Fructose (Molecule of the Month for March 2020)
Fructose is a simple ketonic monosaccharide found in many plants, where it is often bonded to glucose to form the disaccharide sucrose. It is one of the three dietary monosaccharides, along with glucose and galactose, that are absorbed directly into blood during digestion. Fructose was discovered by French chemist Augustin-Pierre Dubrunfaut in 1847. The name "fructose" was coined in 1857 by the English chemist William Allen Miller. Pure, dry fructose is a sweet, white, odorless, crystalline solid, and is the most water-soluble of all the sugars.Fructose is found in honey, tree and vine fruits, flowers, berries, and most root vegetables. Fructose exists in foods either as a monosaccharide (free fructose) or as a unit of a disaccharide (sucrose). Free fructose is absorbed directly by the intestine. When fructose is consumed in the form of sucrose, it is digested (broken down) and then absorbed as free fructose. As sucrose comes into contact with the membrane of the small intestine, the enzyme sucrase catalyzes the cleavage of sucrose to yield one glucose unit and one fructose unit, which are then each absorbed.
Commercially, fructose is derived from sugar cane, sugar beets, and maize. High-fructose corn syrup is a mixture of glucose and fructose as monosaccharides. Sucrose is a compound with one molecule of glucose covalently linked to one molecule of fructose. All forms of fructose, including fruits and juices, are commonly added to foods and drinks for palatability and taste enhancement, and for browning of some foods, such as baked goods. About 240,000 tonnes of crystalline fructose are produced annually. The primary reason that fructose is used commercially in foods and beverages, besides its low cost, is its high relative sweetness. It is the sweetest of all naturally occurring carbohydrates. The relative sweetness of fructose has been reported in the range of 1.2–1.8 times that of sucrose.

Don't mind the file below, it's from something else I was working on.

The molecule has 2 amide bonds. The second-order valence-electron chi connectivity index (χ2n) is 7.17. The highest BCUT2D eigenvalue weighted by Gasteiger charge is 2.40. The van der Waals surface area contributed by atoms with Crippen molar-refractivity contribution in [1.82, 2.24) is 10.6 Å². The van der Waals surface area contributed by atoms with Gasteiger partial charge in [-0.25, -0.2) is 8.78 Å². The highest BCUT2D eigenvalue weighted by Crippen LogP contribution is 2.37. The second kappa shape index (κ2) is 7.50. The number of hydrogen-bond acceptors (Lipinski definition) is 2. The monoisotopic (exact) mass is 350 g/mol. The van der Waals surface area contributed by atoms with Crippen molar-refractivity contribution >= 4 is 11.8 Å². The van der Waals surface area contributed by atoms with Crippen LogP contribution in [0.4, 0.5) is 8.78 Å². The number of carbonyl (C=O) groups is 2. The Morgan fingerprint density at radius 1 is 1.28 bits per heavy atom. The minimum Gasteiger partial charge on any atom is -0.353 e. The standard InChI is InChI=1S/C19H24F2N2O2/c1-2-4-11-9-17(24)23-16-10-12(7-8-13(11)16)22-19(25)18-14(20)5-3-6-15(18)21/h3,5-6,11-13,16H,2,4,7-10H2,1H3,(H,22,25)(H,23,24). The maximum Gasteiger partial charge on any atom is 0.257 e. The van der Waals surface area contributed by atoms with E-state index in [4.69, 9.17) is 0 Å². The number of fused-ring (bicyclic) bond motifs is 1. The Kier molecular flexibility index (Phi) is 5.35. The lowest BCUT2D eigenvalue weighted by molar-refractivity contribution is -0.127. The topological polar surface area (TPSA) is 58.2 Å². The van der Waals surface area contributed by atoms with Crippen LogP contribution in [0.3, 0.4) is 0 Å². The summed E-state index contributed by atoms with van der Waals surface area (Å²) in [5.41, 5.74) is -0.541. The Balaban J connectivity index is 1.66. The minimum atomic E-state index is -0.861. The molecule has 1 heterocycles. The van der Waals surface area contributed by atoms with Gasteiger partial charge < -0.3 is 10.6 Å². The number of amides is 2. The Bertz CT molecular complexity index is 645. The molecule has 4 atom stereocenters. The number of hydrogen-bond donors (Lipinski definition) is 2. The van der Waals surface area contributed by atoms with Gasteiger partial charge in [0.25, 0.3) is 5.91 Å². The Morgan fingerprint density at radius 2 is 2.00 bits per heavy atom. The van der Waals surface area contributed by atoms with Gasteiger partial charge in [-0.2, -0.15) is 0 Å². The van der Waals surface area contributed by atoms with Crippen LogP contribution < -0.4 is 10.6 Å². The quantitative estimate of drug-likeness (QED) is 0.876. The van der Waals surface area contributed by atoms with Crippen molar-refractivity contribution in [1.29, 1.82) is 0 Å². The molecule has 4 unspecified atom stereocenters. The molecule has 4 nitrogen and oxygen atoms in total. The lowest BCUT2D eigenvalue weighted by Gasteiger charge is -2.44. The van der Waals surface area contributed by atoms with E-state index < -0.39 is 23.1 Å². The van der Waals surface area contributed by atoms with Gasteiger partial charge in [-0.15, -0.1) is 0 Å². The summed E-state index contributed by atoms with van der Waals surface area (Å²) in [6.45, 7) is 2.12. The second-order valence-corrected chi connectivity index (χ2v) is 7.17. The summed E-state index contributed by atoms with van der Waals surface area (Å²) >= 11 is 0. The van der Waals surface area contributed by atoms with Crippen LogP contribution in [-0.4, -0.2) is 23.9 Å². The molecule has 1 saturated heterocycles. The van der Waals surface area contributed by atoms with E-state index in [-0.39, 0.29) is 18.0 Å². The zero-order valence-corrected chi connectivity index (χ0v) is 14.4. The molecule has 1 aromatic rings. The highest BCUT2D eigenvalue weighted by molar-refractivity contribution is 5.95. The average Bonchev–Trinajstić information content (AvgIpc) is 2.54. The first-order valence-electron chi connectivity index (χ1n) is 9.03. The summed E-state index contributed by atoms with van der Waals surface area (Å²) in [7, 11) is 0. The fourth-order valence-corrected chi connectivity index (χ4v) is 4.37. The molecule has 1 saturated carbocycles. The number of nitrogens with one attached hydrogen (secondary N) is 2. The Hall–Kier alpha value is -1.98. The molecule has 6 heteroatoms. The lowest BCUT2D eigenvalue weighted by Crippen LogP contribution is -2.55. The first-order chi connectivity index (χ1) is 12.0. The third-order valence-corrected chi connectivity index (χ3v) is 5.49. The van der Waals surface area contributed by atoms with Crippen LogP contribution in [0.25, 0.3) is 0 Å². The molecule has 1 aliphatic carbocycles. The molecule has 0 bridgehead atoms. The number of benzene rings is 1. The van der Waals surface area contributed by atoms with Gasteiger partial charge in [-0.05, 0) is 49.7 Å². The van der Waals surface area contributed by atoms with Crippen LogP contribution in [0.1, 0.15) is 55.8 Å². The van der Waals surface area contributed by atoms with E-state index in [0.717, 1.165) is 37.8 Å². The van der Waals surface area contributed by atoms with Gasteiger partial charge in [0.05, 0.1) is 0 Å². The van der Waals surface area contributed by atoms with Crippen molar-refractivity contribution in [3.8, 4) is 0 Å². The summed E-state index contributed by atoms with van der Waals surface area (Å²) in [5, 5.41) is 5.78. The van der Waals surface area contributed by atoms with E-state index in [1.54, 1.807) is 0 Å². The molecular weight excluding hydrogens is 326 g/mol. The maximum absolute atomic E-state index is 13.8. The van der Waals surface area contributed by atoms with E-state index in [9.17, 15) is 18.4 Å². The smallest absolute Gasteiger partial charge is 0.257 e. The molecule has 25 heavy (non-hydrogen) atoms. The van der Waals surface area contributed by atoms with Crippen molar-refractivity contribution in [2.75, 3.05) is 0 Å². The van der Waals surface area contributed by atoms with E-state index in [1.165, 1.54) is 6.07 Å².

Excessive consumption of fructose (especially from sugar-sweetened beverages) may contribute to insulin resistance, obesity, elevated LDL cholesterol and triglycerides, leading to metabolic syndrome. The European Food Safety Authority stated that fructose may be preferable over sucrose and glucose in sugar-sweetened foods and beverages because of its lower effect on postprandial blood sugar levels, while also noting the potential downside that "high intakes of fructose may lead to metabolic complications such as dyslipidaemia, insulin resistance, and increased visceral adiposity". The UK's Scientific Advisory Committee on Nutrition in 2015 disputed the claims of fructose causing metabolic disorders, stating that "there is insufficient evidence to demonstrate that fructose intake, at levels consumed in the normal UK diet, leads to adverse health outcomes independent of any effects related to its presence as a component of total and free sugars."
Formal Chemical Name (IUPAC)
Update by Karl Harrison
(Molecule of the Month for March 2020 )
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